In this analysis from the PREVENT study, the probability of experiencing tachyphylaxis for patients receiving venlafaxine ER and fluoxetine were comparable during both maintenance phases, contradicting the hypothesis that SSRIs are associated with a greater risk for tachyphylaxis due to excessive serotonergic stimulation.2 Additionally, the observation of a significant difference between venlafaxine ER and placebo in the occurrence of tachyphylaxis suggests that tachyphylaxis may not be related to antidepressant treatment at all, as has been previously suggested.3 In fact, these results can be interpreted as suggesting that antidepressant treatment provides protection from the development of the symptoms assessed with the RSAT. The analysis that assessed the risk of recurrence in patients with tachyphylaxis found that a significant number of fluoxetine-treated patients who experienced tachyphylaxis also experienced a subsequent recurrence during maintenance treatment. These results suggest that the noradrenergic activity of the serotonin-norepinephrine reuptake inhibitor may provide some protection from tachyphylaxis becoming a full recurrence. This could explain the discrepancies between the current results and the prior reports that equated tachyphylaxis and recurrence and demonstrated a difference in rates of tachyphylaxis between single- and dual-acting antidepressants. However, more importantly, the observed significant relationship between tachyphylaxis and recurrence suggests that tachyphylaxis is a prodrome for recurrence. The rates of tachyphylaxis reported here are also higher than those that have been previously reported, which can primarily be explained by differences in the definitions of tachyphylaxis used. Previously published research equated tachyphylaxis with relapse or recurrence,1,2 whereas the current analysis used a unique, symptom-specific definition of tachyphylaxis that is distinct from a full recurrence of MDD.
In this analysis, increased age and BMI and a shorter duration of current depressive episode were significantly associated with the occurrence of tachyphylaxis. The increased risk for tachyphylaxis seen in older patients stands in contrast to previously published results that found the subgroup of patients experiencing tachyphylaxis was significantly younger than the group that did not.1 Differences in the criteria used to define tachyphylaxis may account for the variation in these results, but the higher incidence of tachyphylaxis in older patients also may reflect the progression of underlying disease processes. Alternatively the higher rate of tachyphylaxis found in older patients may reflect the loss of catecholamine signaling (particularly dopaminergic signaling) that develops with age.17 A previous analysis has shown that a BMI ≥ 25 is associated with poorer antidepressant treatment outcomes,18 supporting the current finding of a relationship between higher BMI and the occurrence of tachyphylaxis in maintenance phase A.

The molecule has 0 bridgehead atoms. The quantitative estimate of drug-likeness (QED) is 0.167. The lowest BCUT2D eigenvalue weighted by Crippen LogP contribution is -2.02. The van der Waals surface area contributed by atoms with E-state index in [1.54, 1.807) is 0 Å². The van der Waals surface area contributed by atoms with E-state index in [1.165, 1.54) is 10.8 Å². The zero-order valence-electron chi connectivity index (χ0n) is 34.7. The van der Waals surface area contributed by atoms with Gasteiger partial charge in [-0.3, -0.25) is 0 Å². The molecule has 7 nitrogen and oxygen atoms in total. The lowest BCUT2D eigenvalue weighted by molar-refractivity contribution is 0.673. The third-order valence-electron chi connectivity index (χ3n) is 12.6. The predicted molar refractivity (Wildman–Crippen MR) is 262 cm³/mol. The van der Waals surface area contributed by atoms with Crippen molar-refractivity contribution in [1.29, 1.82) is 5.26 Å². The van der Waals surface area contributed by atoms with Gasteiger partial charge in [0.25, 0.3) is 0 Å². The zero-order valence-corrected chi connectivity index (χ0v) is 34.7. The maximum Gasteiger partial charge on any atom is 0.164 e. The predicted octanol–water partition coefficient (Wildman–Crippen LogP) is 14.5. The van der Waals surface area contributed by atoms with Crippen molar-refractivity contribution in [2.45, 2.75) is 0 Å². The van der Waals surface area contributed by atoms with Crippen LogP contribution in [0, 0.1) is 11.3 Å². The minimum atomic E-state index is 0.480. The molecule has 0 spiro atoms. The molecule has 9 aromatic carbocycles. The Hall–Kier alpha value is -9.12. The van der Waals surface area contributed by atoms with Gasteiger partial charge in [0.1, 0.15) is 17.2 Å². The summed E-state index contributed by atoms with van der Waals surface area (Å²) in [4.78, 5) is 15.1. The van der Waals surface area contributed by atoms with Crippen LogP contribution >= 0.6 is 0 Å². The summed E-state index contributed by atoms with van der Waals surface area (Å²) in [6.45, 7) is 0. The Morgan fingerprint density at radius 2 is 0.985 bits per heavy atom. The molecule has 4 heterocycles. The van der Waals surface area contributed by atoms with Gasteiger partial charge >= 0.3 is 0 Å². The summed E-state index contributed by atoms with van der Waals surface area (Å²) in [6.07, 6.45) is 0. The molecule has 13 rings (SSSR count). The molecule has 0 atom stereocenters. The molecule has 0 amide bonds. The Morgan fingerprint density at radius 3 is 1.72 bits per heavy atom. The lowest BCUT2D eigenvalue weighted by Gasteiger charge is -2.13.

The strengths of the current analysis lie in the length and prospective nature of the study. Patients were required to have a sustained positive treatment response for >8 months before being enrolled into the first maintenance phase. This aspect of the study design likely eliminated patients who experienced the loss of a placebo response, providing a clearer picture of the loss of a true drug response. A previously conducted review has suggested that the loss of response seen beyond acute-phase treatment may be the result of a loss of placebo response.19 Additionally, in contrast to previous retrospective analyses, tachyphylaxis was defined a priori and assessed prospectively in this study.
Although the criterion for tachyphylaxis (i.e., RSAT ≥ 7) was determined a priori, this definition of tachyphylaxis has not been extensively studied. Comparisons with other studies are limited due to the lack of a consensus definition and standardized diagnostic criteria for tachyphylaxis.
These data represent the first attempt at prospectively assessing tachyphylaxis during antidepressant maintenance treatment using a novel definition that, unlike previous definitions, makes a distinction between recurrence and tachyphylaxis. Future research should focus on more clearly describing the phenomenon of tachyphylaxis, developing consistent clinical criteria to identify tachyphylaxis, and prospectively assessing the effects of tachyphylaxis on long-term treatment outcomes.